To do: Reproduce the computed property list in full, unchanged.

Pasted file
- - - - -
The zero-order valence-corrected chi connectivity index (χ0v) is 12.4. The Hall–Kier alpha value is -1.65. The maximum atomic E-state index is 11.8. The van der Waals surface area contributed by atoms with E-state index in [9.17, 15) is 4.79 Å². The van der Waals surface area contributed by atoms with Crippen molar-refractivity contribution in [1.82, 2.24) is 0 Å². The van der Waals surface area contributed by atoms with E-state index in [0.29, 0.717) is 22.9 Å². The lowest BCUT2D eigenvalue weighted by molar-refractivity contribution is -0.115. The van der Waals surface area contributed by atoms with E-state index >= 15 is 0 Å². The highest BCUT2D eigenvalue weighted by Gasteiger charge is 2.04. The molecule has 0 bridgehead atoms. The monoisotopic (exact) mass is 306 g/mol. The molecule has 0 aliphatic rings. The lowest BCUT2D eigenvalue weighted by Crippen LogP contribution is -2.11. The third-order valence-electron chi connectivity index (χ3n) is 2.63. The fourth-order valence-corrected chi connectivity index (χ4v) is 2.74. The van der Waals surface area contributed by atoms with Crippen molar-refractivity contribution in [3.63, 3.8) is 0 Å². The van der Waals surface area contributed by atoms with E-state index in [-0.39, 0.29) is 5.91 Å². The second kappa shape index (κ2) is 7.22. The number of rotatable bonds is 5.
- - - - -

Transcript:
The zero-order valence-corrected chi connectivity index (χ0v) is 12.4. The Hall–Kier alpha value is -1.65. The maximum atomic E-state index is 11.8. The van der Waals surface area contributed by atoms with E-state index in [9.17, 15) is 4.79 Å². The van der Waals surface area contributed by atoms with Crippen molar-refractivity contribution in [1.82, 2.24) is 0 Å². The van der Waals surface area contributed by atoms with E-state index in [0.29, 0.717) is 22.9 Å². The lowest BCUT2D eigenvalue weighted by molar-refractivity contribution is -0.115. The van der Waals surface area contributed by atoms with E-state index >= 15 is 0 Å². The highest BCUT2D eigenvalue weighted by Gasteiger charge is 2.04. The molecule has 0 bridgehead atoms. The monoisotopic (exact) mass is 306 g/mol. The molecule has 0 aliphatic rings. The lowest BCUT2D eigenvalue weighted by Crippen LogP contribution is -2.11. The third-order valence-electron chi connectivity index (χ3n) is 2.63. The fourth-order valence-corrected chi connectivity index (χ4v) is 2.74. The van der Waals surface area contributed by atoms with Crippen molar-refractivity contribution in [3.63, 3.8) is 0 Å². The van der Waals surface area contributed by atoms with E-state index in [-0.39, 0.29) is 5.91 Å². The second kappa shape index (κ2) is 7.22. The number of rotatable bonds is 5.